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4 Tips for MeetingProfs Filing 2019 Taxes in the Year of Coronavirus

taxes

The good news is that United States Secretary of the Treasury postponed the deadline for filing 2019 federal tax returns to July 15, 2020 with no penalties or interest due to disruptions connected to novel coronavirus (COVID-19). The bad news is that not all states have adopted three-month postponement (you can look up the specifics for your state here) and if all goes well, meeting professionals will be clipboard-deep in rescheduled events by mid-summer. Smart Meetings consulted the experts and put together some tips for getting your receipts in order during any down time.

Accounting for Layoffs

For those experiencing extreme slowdown as one of the 1.5 million people expected to file for unemployment benefits this week, Treasury Secretary Steven Mnuchin promised refunds are still going out within 21 days if you have one coming. Direct deposit is the fastest line between you and your money. Although the Internal Revenue Service is curtailing some operations during this period, it continues with mission-critical operations, including accepting tax returns and sending refunds. That means you might want to file earlier rather than later to help cover the loss.

See alsoMarriott, MGM, Hilton to Furlough Tens of Thousands of Employees

Independent Filing

Independent planners and vendors were also included in the extension. Self-employed individuals can defer for 90 days up to $1 million for tax year 2019 federal tax payments. This also applies to tax year 2020 estimated tax payments previously due on April,15.

MoreYour Coronavirus Resource Guide

You can use the extra time to calculate the WFH deduction for working from home. It can be calculated in two different ways. First figure the percentage of your home’s square footage that you use “exclusively and regularly” for business-related activities. Multiply your mortgage or rent by that that percentage to get your deductible. A home office that takes up 5 percent of your house’s square footage equals a 5 percent of housing expenses deductible. Alternatively, you could deduct $5 per square-foot of home used for business, up to 300 sq. ft., about a 17-by-17-foot space. That is the simplified option. But while you have time, why not pencil it out and see what works best?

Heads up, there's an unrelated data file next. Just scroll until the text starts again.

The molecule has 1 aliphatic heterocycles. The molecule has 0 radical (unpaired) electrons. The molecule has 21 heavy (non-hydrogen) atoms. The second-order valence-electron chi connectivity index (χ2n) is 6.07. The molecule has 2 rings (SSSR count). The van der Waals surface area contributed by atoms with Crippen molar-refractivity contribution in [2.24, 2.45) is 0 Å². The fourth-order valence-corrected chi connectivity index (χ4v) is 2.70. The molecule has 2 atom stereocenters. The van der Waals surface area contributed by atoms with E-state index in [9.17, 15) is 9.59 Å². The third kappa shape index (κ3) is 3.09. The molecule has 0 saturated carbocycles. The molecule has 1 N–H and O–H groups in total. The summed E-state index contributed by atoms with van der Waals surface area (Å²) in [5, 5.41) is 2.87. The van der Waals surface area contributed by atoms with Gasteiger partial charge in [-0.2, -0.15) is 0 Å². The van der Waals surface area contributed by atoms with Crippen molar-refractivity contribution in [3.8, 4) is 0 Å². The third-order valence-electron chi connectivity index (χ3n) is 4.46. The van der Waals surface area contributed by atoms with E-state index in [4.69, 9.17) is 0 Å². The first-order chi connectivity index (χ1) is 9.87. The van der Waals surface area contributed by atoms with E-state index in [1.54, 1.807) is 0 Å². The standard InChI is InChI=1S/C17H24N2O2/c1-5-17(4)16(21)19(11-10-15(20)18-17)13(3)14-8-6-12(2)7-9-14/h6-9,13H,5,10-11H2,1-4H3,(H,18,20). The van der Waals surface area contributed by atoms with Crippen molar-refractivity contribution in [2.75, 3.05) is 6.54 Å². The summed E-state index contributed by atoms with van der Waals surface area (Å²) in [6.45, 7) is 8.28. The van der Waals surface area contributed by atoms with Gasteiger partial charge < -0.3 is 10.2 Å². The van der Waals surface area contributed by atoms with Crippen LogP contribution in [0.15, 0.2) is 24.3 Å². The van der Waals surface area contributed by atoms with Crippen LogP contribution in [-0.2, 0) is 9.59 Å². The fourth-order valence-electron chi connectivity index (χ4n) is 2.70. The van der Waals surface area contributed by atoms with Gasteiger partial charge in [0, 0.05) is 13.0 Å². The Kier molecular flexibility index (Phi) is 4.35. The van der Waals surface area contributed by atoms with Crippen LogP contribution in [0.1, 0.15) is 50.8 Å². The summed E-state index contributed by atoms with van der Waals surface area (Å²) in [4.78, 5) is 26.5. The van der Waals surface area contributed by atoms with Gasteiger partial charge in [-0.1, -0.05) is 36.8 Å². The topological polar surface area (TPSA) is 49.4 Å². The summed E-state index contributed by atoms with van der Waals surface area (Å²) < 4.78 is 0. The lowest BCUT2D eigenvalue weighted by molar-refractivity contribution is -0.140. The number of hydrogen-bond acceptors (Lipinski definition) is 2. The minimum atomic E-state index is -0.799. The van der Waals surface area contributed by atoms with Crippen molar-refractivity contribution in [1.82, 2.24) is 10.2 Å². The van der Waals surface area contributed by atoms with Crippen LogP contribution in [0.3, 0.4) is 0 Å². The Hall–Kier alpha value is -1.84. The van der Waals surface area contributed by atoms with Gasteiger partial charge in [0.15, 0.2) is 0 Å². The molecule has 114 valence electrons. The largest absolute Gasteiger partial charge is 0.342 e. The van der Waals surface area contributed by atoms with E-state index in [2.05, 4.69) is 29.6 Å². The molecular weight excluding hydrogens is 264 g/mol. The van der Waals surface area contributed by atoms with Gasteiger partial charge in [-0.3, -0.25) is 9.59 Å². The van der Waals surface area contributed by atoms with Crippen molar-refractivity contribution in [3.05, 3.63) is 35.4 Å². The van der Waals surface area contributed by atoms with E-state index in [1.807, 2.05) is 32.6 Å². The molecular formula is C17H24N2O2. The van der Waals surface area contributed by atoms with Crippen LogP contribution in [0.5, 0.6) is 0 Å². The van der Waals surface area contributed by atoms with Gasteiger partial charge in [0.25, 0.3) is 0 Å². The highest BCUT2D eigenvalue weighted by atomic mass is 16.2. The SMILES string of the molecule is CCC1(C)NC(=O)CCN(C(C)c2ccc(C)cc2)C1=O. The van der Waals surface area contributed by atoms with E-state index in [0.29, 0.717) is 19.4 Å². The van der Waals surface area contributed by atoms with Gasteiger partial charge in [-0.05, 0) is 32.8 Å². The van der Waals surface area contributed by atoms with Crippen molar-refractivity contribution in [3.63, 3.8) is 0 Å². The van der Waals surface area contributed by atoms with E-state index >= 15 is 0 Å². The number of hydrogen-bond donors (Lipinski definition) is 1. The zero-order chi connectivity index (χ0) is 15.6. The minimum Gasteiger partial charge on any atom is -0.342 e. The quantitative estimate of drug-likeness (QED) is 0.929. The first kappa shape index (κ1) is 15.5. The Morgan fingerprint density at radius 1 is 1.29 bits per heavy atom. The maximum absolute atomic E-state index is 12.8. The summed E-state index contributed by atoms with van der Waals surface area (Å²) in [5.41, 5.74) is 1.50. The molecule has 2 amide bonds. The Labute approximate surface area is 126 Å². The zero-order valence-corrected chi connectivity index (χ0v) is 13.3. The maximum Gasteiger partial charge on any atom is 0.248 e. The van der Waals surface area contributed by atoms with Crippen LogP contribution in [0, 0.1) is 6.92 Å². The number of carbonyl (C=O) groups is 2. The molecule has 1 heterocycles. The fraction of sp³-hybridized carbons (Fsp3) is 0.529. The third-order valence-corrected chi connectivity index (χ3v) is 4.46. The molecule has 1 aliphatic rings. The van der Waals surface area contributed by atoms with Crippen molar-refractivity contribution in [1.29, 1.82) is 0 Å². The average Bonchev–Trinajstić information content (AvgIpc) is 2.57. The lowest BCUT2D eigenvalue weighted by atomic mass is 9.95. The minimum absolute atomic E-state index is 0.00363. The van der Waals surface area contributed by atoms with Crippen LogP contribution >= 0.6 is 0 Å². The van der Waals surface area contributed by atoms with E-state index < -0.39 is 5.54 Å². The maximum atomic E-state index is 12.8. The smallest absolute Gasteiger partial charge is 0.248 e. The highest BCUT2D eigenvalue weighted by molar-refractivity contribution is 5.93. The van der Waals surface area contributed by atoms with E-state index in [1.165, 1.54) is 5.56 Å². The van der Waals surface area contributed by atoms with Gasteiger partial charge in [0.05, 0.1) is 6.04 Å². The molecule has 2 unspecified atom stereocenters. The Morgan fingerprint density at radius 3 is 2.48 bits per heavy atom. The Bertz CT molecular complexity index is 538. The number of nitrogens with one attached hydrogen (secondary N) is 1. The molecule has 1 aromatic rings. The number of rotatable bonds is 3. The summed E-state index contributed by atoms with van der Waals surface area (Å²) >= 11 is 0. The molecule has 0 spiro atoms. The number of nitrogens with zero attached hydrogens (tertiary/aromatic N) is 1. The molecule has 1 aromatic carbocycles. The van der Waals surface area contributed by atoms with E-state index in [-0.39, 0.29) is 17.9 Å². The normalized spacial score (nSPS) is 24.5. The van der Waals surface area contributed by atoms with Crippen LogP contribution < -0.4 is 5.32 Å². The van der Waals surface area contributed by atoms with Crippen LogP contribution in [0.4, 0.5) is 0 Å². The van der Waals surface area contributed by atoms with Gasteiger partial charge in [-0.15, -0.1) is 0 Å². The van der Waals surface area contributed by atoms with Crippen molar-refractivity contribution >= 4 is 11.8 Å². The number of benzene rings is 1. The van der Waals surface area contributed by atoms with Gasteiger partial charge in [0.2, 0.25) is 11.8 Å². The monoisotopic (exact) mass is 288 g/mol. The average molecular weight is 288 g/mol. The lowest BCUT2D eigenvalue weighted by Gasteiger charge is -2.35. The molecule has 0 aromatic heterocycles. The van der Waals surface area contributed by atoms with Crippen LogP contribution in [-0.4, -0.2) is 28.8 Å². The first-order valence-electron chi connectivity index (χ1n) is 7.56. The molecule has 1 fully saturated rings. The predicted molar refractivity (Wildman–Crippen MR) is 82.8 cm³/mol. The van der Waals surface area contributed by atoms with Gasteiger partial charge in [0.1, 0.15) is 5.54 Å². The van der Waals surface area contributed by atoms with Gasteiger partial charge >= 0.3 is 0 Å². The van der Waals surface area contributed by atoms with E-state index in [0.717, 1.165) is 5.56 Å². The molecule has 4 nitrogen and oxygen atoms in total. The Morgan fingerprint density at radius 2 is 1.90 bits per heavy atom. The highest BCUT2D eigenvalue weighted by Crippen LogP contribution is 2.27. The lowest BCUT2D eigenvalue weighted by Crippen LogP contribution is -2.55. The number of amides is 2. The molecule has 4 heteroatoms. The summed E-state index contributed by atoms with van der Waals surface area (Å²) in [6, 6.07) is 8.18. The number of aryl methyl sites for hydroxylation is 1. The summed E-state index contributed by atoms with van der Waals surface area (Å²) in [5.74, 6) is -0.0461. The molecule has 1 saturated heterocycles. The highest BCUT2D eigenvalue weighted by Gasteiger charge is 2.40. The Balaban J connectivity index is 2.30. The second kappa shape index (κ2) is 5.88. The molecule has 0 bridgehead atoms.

Ongoing Education Credits

If you are using time that would otherwise have been filled with traveling to events to binge educational webinars and position your career for the upside, that might be deductible as well. The costs of “qualifying work-related education,” including things such as tuition, books and supplies to maintain or improves skills needed in your present work could fall under 970 tax benefits.

Additionally, the Lifetime Learning Credit allows you to claim 20 percent of the first $10,000 you spend at an “eligible educational institution.” Earning maximums apply.

A Healthy Test

The IRS is also making accommodations for including testing and treatment under federally recognized healthcare plans. Anyone with a high-deductible health plan (HDHP) will be covered for COVID-19 testing and treatment even before deductibles have been met without losing status.

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